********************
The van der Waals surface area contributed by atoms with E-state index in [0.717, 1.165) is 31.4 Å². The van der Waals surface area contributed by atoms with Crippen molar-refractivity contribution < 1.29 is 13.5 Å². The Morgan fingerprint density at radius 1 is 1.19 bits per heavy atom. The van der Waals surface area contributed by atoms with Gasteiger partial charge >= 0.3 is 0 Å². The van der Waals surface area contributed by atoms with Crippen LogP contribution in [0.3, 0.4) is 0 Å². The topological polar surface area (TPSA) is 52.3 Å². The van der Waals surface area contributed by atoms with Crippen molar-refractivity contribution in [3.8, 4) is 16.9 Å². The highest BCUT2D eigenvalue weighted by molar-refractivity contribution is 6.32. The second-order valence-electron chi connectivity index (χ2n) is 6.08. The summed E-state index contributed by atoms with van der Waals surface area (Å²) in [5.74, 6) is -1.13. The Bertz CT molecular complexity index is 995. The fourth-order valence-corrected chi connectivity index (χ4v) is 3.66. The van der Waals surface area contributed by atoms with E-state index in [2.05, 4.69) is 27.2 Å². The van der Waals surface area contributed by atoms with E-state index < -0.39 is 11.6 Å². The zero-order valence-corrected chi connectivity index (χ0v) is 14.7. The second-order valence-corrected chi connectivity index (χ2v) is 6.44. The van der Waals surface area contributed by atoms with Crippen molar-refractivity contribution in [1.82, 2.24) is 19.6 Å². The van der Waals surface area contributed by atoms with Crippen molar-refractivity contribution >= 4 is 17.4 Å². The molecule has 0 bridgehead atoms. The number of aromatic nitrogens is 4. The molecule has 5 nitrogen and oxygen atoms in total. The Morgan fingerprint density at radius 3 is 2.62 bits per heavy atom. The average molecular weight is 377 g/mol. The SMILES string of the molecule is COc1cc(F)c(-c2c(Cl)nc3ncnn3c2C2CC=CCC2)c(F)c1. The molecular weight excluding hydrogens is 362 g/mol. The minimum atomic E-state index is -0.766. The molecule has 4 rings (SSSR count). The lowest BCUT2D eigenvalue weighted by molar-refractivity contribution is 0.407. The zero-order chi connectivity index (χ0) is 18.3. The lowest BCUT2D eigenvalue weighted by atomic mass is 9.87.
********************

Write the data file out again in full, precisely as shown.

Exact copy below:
The van der Waals surface area contributed by atoms with E-state index in [0.717, 1.165) is 31.4 Å². The van der Waals surface area contributed by atoms with Crippen molar-refractivity contribution < 1.29 is 13.5 Å². The Morgan fingerprint density at radius 1 is 1.19 bits per heavy atom. The van der Waals surface area contributed by atoms with Gasteiger partial charge >= 0.3 is 0 Å². The van der Waals surface area contributed by atoms with Crippen LogP contribution in [0.3, 0.4) is 0 Å². The topological polar surface area (TPSA) is 52.3 Å². The van der Waals surface area contributed by atoms with Crippen molar-refractivity contribution in [3.8, 4) is 16.9 Å². The highest BCUT2D eigenvalue weighted by molar-refractivity contribution is 6.32. The second-order valence-electron chi connectivity index (χ2n) is 6.08. The summed E-state index contributed by atoms with van der Waals surface area (Å²) in [5.74, 6) is -1.13. The Bertz CT molecular complexity index is 995. The fourth-order valence-corrected chi connectivity index (χ4v) is 3.66. The van der Waals surface area contributed by atoms with E-state index in [2.05, 4.69) is 27.2 Å². The van der Waals surface area contributed by atoms with E-state index < -0.39 is 11.6 Å². The zero-order valence-corrected chi connectivity index (χ0v) is 14.7. The second-order valence-corrected chi connectivity index (χ2v) is 6.44. The van der Waals surface area contributed by atoms with Crippen molar-refractivity contribution in [1.82, 2.24) is 19.6 Å². The van der Waals surface area contributed by atoms with Crippen molar-refractivity contribution >= 4 is 17.4 Å². The molecule has 0 bridgehead atoms. The number of aromatic nitrogens is 4. The molecule has 5 nitrogen and oxygen atoms in total. The Morgan fingerprint density at radius 3 is 2.62 bits per heavy atom. The average molecular weight is 377 g/mol. The SMILES string of the molecule is COc1cc(F)c(-c2c(Cl)nc3ncnn3c2C2CC=CCC2)c(F)c1. The molecular weight excluding hydrogens is 362 g/mol. The minimum atomic E-state index is -0.766. The molecule has 4 rings (SSSR count). The lowest BCUT2D eigenvalue weighted by molar-refractivity contribution is 0.407. The zero-order chi connectivity index (χ0) is 18.3. The lowest BCUT2D eigenvalue weighted by atomic mass is 9.87.